Line 9 : Configure the Twitter client. You can get your Twitter client keys by creating a new app or you can follow this to help you setup.

Line 16 : Set the public folder as a static folder, which we will create in a moment.

Line 18 : Default route to dispatch index.html, which we will create in a moment.

Line 23 : We set up Sockets to start listening for a new connection.

Line 24 : Save the connected client to track and manage.

Line 25 : When a new query event is received, we will check if the current user has already subscribed to this event. If not, we will create a new stream on line 30.

Line 34 : When the stream emits a tweet event, socket will emit the same to its client

Line  39 : Fired when the Limit on the stream has reached.

Line 43 : Fired when there are any warnings on the stream

Line 48 : This is triggered when the Twit client tries to reconnect, if connection to Twitter fails.

PS : This happens when you try to run more than 2 streams parallely. 

Line 52 : This is triggered when the stream is disconnected.

Line 56 : We save the current query against the user’s socket id for managing the queries.

Line 60 : This is the remove event on the socket, when triggered will stop streaming the search results and remove it from the searches  object.

Line 66 : When a user disconnects, we don’t want any streams running in the background, so we will stop all the streams and delete the user instance from searches  object.

Line 77 : We start to listen on port 3000.

This is our complete server! Simple right!

Setup the client

Create a new folder named public at the root of ngTwitterApp folder. We will maintain all the client related files here.

We will be using bower to manage our client side dependencies. If you have not already installed bower globally, you can do so by running

npm install -g bower

We will init a new bower config file to track our client dependencies. Run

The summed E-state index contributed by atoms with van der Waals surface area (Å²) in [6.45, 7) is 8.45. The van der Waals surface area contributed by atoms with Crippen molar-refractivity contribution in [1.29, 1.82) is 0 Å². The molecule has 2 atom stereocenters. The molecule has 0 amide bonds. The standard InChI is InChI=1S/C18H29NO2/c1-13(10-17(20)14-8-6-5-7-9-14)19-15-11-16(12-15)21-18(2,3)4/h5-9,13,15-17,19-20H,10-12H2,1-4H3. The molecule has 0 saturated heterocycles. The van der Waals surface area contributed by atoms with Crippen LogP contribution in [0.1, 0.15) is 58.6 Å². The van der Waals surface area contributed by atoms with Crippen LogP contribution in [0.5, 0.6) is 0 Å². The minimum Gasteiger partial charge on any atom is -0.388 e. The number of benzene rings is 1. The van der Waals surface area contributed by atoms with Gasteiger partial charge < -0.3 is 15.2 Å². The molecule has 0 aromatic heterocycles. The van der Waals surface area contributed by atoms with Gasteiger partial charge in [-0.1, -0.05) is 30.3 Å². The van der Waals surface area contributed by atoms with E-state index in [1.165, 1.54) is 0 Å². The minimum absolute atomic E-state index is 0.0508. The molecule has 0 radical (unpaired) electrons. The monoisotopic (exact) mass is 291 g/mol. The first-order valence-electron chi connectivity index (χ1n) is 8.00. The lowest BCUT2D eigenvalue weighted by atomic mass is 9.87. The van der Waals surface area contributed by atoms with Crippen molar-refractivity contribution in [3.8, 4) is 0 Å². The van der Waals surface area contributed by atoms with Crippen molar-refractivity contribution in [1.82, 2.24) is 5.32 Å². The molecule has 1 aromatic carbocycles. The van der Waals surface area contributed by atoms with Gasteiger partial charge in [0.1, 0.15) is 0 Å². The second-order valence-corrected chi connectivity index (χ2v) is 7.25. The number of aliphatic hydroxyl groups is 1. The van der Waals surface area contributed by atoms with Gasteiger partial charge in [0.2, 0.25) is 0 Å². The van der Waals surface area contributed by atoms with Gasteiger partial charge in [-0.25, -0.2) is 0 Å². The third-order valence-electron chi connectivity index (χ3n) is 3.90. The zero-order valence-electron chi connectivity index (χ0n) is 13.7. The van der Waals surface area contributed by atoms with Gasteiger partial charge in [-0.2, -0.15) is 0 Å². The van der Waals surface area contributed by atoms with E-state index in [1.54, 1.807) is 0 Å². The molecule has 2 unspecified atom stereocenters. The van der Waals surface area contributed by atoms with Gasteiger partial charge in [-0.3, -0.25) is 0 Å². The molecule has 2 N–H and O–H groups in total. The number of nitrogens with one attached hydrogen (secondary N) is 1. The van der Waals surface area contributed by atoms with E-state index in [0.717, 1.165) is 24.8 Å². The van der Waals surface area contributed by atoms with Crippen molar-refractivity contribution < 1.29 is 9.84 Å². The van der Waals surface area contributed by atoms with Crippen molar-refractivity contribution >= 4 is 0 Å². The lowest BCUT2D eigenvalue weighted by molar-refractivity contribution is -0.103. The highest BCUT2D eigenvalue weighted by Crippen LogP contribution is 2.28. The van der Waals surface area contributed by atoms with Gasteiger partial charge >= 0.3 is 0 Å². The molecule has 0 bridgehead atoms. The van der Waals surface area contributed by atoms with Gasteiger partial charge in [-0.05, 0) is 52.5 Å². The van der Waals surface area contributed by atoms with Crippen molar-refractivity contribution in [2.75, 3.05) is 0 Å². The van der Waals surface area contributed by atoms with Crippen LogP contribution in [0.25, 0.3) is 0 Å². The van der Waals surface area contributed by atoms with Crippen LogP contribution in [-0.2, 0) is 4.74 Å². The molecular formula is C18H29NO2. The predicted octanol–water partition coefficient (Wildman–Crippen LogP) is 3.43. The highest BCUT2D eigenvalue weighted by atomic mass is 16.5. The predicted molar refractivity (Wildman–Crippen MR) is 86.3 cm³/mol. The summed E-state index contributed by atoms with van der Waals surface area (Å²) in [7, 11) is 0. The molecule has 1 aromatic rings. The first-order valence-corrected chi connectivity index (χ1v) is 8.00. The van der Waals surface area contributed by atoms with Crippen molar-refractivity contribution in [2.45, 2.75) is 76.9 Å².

bower init

We will install 2 dependencies. One the Angular Material project and another the Angular Socket provider. Run

bower install --save angular-material angular-socket-io

PS : If prompted to pick between angular#~1.2.6 and angular#1.3.0, pick angular#1.3.0.

The final bower.json would look like

Now that dependencies are done, we will setup the index.html. Create a new file named index.html at the root of the ngTwitterApp folder. This will be served by Express when we request the home page.

Update index.html as below

Quite of lot of things are going on.

Line 6,7,8 : Refer required CSS. And for this app, I am using the default theme.

Line 80 : Refer

Line 82 – 86 : Refer Angular Material libs

Line 87 : Refer Angular socket provider

Line 88 : Init our Angular app

Line 11 : We init the Angular module

Line 14 : We init the Angular controller

Line 16 – 23 : Consist of the Form that will Add a new search/tab

Line 25 : We use the md-tabs components to show all the tabs from the tabs variable in scope.

Line 36 : We use the md-card component to display each tweet

Now, we will work on the Angular code. Create a new folder named js inside public  folder. And then create a new file named app.js inside it.

Update app.js as below

Things to notice

Line 1 : Create new Angular Module and inject the dependencies

Line 2 : Create a new instance of the socketFactory and expose it as a Factory

Line 6 : Create an App controller

Line 12 : Logic for adding a new Tab